Incidentally, it would be helpful toward that end if you had one of your staffers tell the “mainstream” media to tone down it puerile, nasty – and for the most part unjustified and certainly unhelpful – personal vilification of President Putin.
Renewing direct dialogue with President Putin might well offer the best chance to ensure an end, finally, to unwanted “jamming.” We believe John Kerry is correct in emphasizing how frightfully complicated the disarray in Syria is amid the various vying interests and factions. At the same time, he has already done much of the necessary spadework and has found Lavrov for the most part, a helpful partner.
Still, in view of lingering Russian – and not only Russian – skepticism regarding the strength of your support for your secretary of state, we believe that discussions at the highest level would be the best way to prevent hotheads on either side from risking the kind of armed confrontation that nobody should want.
Therefore, we strongly recommend that you invite President Putin to meet with you in a mutually convenient place, in order to try to sort things out and prevent still worse for the people of Syria.
In the wake of the carnage of World War II, Winston Churchill made an observation that is equally applicable to our 21st Century: “To jaw, jaw, jaw, is better than to war, war, war.”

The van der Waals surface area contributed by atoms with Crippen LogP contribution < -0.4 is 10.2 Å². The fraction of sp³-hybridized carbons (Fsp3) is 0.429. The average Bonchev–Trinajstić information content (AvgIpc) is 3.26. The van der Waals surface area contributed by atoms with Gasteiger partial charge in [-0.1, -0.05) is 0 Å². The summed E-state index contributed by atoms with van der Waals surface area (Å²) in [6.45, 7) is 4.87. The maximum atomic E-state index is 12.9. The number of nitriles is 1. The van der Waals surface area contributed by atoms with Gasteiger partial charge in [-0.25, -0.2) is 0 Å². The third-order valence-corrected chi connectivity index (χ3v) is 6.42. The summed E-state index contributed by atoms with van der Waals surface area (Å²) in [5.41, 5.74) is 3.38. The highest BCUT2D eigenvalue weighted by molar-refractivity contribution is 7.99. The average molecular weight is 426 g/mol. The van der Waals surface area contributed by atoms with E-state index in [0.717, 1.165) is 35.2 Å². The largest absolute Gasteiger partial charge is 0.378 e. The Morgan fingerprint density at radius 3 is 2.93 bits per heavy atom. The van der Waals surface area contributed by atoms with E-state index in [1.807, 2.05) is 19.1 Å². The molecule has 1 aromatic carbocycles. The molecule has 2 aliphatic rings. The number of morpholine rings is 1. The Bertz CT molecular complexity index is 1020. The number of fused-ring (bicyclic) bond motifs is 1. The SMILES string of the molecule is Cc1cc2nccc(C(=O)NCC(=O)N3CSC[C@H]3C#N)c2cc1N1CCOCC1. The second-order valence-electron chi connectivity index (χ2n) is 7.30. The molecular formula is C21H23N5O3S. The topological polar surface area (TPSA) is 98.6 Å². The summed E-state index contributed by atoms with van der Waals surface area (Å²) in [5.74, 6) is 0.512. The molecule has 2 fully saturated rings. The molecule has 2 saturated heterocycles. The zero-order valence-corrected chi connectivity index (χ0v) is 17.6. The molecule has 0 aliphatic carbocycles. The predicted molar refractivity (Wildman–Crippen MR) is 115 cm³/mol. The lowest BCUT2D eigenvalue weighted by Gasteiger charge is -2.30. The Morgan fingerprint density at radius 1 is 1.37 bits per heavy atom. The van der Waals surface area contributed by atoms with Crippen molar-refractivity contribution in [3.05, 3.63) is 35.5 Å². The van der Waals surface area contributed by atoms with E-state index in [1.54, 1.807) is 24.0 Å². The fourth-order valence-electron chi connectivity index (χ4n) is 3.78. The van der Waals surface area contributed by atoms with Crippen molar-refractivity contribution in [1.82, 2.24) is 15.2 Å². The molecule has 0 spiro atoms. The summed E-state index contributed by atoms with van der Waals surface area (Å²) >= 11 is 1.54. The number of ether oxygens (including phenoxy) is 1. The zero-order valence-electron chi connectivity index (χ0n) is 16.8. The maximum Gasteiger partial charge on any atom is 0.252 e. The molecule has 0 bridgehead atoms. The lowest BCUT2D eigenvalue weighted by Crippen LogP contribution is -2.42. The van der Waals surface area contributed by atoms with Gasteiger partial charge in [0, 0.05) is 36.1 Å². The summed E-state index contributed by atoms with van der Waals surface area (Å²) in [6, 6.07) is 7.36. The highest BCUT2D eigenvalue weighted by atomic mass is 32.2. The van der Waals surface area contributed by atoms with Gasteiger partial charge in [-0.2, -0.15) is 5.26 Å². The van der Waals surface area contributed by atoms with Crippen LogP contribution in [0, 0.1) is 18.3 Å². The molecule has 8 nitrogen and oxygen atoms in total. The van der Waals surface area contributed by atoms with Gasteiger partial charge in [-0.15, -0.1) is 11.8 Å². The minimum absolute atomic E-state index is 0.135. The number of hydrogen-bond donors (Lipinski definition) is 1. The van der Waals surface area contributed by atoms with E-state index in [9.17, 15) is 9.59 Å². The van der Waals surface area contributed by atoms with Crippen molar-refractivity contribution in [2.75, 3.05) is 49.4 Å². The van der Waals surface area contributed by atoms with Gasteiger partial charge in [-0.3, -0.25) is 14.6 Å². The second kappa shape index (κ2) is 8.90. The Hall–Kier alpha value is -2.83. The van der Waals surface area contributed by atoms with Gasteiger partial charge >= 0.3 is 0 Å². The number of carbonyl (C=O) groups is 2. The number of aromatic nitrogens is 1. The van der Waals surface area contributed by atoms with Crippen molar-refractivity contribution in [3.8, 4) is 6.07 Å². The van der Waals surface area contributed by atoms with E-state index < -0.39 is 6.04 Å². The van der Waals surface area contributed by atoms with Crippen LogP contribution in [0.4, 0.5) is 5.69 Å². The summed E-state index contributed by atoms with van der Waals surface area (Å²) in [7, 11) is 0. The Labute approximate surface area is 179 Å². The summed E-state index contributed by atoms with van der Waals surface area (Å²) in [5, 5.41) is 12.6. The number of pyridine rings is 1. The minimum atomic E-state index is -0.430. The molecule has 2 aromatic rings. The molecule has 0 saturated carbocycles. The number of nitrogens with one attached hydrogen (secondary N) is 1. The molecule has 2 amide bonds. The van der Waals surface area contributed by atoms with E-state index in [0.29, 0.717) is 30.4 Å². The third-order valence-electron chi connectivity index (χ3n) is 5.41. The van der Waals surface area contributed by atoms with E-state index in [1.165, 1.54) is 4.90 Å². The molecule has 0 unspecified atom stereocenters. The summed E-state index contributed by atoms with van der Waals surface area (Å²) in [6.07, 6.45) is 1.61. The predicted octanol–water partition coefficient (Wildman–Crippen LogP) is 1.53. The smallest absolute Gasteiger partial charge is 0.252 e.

For the Steering Group, Veteran Intelligence Professionals for Sanity
William Binney, former Technical Director, World Geopolitical & Military Analysis, NSA; co-founder, SIGINT Automation Research Center (ret.)
Fred Costello, Former Russian Linguist, USAF
Mike Gravel, former Adjutant, top secret control officer, Communications Intelligence Service; special agent of the Counter Intelligence Corps and former United States Senator
Matthew Hoh, former Capt., USMC, Iraq & Foreign Service Officer, Afghanistan (associate VIPS)
Larry C. Johnson, CIA & State Department (ret.)
John Kiriakou, former CIA counterterrorism officer and former senior investigator, Senate Foreign Relations Committee
Linda Lewis, WMD preparedness policy analyst, USDA (ret.) (associate VIPS)
Edward Loomis, NSA, Cryptologic Computer Scientist (ret.)
Ray McGovern, former US Army infantry/intelligence officer & CIA analyst (ret.)
Elizabeth Murray, Deputy National Intelligence Officer for Middle East, CIA (ret.)
Todd Pierce, MAJ, US Army Judge Advocate (ret.)
Coleen Rowley, Division Counsel & Special Agent, FBI (ret.)
Kirk Wiebe, former Senior Analyst, SIGINT Automation Research Center, NSA, (ret.)
Robert Wing, former Foreign Service Officer
Ann Wright, U.S. Army Reserve Colonel (ret) and former U.S. Diplomat
* In a Memorandum to President Bush criticizing Colin Powell’s address to the UN earlier on February 5, 2003, VIPS ended with these words: “After watching Secretary Powell today, we are convinced that you would be well served if you widened the discussion … beyond the circle of those advisers clearly bent on a war for which we see no compelling reason and from which we believe the unintended consequences are likely to be catastrophic.”